George Floyd, Breonna Taylor, the Grenfell fire, the Hong Kong protests, Al Aqsa; any of these could have been our Bell Riots.
Sisko and Bashir emerge from the siege of the Sanctuary processing centre, sheltered from the early daylight, with the riot now quelled. They have rendezvoused with the Defiant, recruited the surviving Sanctuary staff to tell the true stories of what happened, and discovered a way back to the 24th Century without altering history. Bashir — the naïve ideologue — asks Sisko, “There’s one thing I don’t understand; how did they let things get this bad?” He has no answer. Neither does the show.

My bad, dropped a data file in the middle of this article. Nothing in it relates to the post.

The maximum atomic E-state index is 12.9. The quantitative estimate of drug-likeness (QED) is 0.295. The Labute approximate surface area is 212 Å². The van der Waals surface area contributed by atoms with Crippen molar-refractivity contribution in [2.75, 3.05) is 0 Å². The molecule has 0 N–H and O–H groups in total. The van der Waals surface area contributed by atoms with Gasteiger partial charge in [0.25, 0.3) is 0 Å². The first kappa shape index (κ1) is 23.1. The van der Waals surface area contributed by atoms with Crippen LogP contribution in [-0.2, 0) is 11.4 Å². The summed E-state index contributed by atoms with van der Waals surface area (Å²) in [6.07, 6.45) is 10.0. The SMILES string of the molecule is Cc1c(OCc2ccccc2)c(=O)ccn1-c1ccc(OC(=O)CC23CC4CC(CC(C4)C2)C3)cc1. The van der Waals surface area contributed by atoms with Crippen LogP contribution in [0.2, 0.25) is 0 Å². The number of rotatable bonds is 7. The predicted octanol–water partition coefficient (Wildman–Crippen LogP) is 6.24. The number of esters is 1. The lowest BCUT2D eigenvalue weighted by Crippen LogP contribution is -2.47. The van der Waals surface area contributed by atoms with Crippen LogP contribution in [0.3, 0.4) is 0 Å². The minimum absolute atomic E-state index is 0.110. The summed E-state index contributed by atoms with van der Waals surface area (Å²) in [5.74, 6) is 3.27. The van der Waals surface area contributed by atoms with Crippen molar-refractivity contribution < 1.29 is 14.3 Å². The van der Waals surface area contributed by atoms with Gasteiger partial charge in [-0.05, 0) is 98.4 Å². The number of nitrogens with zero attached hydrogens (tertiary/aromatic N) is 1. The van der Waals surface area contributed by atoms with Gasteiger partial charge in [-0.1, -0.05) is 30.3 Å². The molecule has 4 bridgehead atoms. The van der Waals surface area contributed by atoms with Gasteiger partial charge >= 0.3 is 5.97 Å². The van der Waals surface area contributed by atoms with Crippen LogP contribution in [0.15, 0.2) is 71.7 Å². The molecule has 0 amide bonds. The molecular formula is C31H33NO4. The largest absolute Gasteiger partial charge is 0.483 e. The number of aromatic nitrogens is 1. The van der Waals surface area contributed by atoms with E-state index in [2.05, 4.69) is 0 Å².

The optimism of Star Trek has always been an inspiration and a comfort, knowing these values speak not only to myself but millions of people around the world through an incredible, enduring platform. But we don’t have the luxury of waiting for the future. We’re at the turning point of a faceless, stateless pandemic that has disrupted lives across the entire world. We emerge facing greater inequality, greater extremes of perspectives, and greater efforts to divide us.
Distance is a privilege enjoyed by the future. The space between the 21st and 24th century is potential. The 26 years between “Past Tense”’s first broadcast and now is condemnatory. I still look to Star Trek for dreams. But now comes the hard work.
You can reach Khai (he/him) at @thisismrle. But today, he asks you remember the following names, among so many: Jo Cox, Xiaojie Tan, Razan al-Najjar, George Floyd, Abdulaziz and Faouzia El Wahabi, Breonna Taylor, Daoyou Feng, Eslah and Mariem Elgwahry, Rayshard Brooks.